Editor's note: Howard Mittelmark is the co-author of "Read This Next: 500 of the Best Books You'll Ever Read", just published by HarperCollins.
(CNN) -- After all the celebrating, overeating and overdrinking with friends and family, sitting down quietly with a good book could be just the thing you need.
Sure, you could turn to the old holiday standbys, but if you want to think outside the Christmas box, here are 10 great nontraditional books for holiday-themed reading:
1. "Pat Hobby Stories"
F. Scott Fitzgerald spent his last years in Hollywood, working on an unfinished final novel and screenplays that didn't go anywhere. His "Pat Hobby Stories," wry and winning tales of a washed-up screenwriter who just never learns, suggest he never stopped learning or lost his sense of humor. The first, "Pat Hobby's Christmas Wish," has him attempting to blackmail a producer into a promotion on the day before Christmas.
2. "A Likely Story"
We find another writer with Christmas headaches in Donald Westlake's "A Likely Story." Westlake is best known for his crime novels; here he goes in a different direction, with a very funny story about families in the age of divorce. Tom Diskant is doing his best to sort out a complicated personal life while trying to keep his glossy publishing project, "The Christmas Book," on track. Both go wrong in unexpected ways.
3. "Last Night at the Lobster"
In "Last Night at the Lobster," Stewart O'Nan gives us all the small details that make up a day's work in a popular franchise restaurant. It's just before Christmas, and we share the regrets, hopes and best intentions of the beleaguered manager after corporate tells him to shut the place down.
4. "P.S. Your Cat Is Dead"
James Kirkwood won a Tony and a Pulitzer for "A Chorus Line," but his comic novel, "P.S. Your Cat Is Dead," has its own devoted following.
It's New Year's Eve when Jimmy, a just-dumped, out-of-work actor, catches Vito breaking into his apartment. It's his third break-in, and Jimmy's had enough. He decides to hold Vito responsible for everything that's gone wrong. The two hit it off, though, and over the course of a long night, things get stranger and gayer and better.
5. "I Remember"
You can find a more traditional holiday in Joe Brainard's "I Remember." The episodic memoir from the New York-school poet is filled with simple striking moments recalled from the sort of middle-American childhood that we all miss, whether we had one or not.
6. "Santa Claus: A Biography"
There's no bigger Christmas celebrity than Santa Claus. But like most celebrities, we only think we know him. Gerry Bowler's sprightly cultural history, "Santa Claus: A Biography, examines his origins and evolution. The book suggests there's still hope for Santa, despite the corporate spokesperson and entertainment icon he's been turned into today.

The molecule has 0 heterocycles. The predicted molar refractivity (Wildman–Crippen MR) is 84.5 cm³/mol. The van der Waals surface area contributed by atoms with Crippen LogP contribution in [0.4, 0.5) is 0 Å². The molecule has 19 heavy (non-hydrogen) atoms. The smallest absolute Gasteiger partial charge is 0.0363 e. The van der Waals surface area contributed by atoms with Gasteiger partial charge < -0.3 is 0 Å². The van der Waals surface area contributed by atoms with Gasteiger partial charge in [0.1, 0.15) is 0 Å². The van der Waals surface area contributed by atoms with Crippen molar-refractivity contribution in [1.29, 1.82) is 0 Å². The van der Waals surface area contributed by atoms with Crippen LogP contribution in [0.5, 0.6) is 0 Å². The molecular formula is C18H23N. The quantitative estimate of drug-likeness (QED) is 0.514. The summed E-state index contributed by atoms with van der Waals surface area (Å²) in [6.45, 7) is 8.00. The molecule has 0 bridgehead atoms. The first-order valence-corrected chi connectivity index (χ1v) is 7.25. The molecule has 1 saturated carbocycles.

7. "Wise Blood"
Of course, there's one bigger name in Christmas, the one people say gets forgotten amidst all the parties and wrapping paper. In Flannery O'Connor's "Wise Blood," Hazel Motes wants to forget about Jesus and sin and salvation so badly that he takes to the streets, preaching the gospel of the Church Without Christ. The more he insists, though, the more we don't believe him. Southern gothic at its finest.
8. "An Atheist's Guide to Christmas"
Genuine atheists have to make it through the holidays too, and they aren't confused about what they really believe. They aren't necessarily as angry as you'd think from the current crop of Big Atheism books, either. The writers who contributed to "An Atheist's Guide to Christmas" are in a friendlier and funnier mood and remain consistently thoughtful and entertaining. Edited by Robin Harvie and Stephanie Meyers.
9. "Doomsday Book"
The time-traveling historians in Connie Willis' award-winning science fiction novel, "Doomsday Book," don't have religion on their minds as the holidays come to Oxford University in 2054. Something's gone wrong, and a young grad student is stranded back in a dangerous, plague-ravaged 14th-century England. Willis makes the otherness of medieval society disconcertingly real.
10. "Sir Gawain and the Green Knight"
Things weren't all plagues and suffering back then, though. "Sir Gawain and the Green Knight" is a tricky, playful 14th-century tale, one of the great stories of chivalry.
It starts when the mysterious Green Knight crashes a sumptuous holiday feast at King Arthur's court. He proposes a Christmas game to the best and the brightest of Camelot: "Any one of you can try to chop off my head," he says, "and if I survive, a year from now, you must let me chop off yours."
What could possibly go wrong?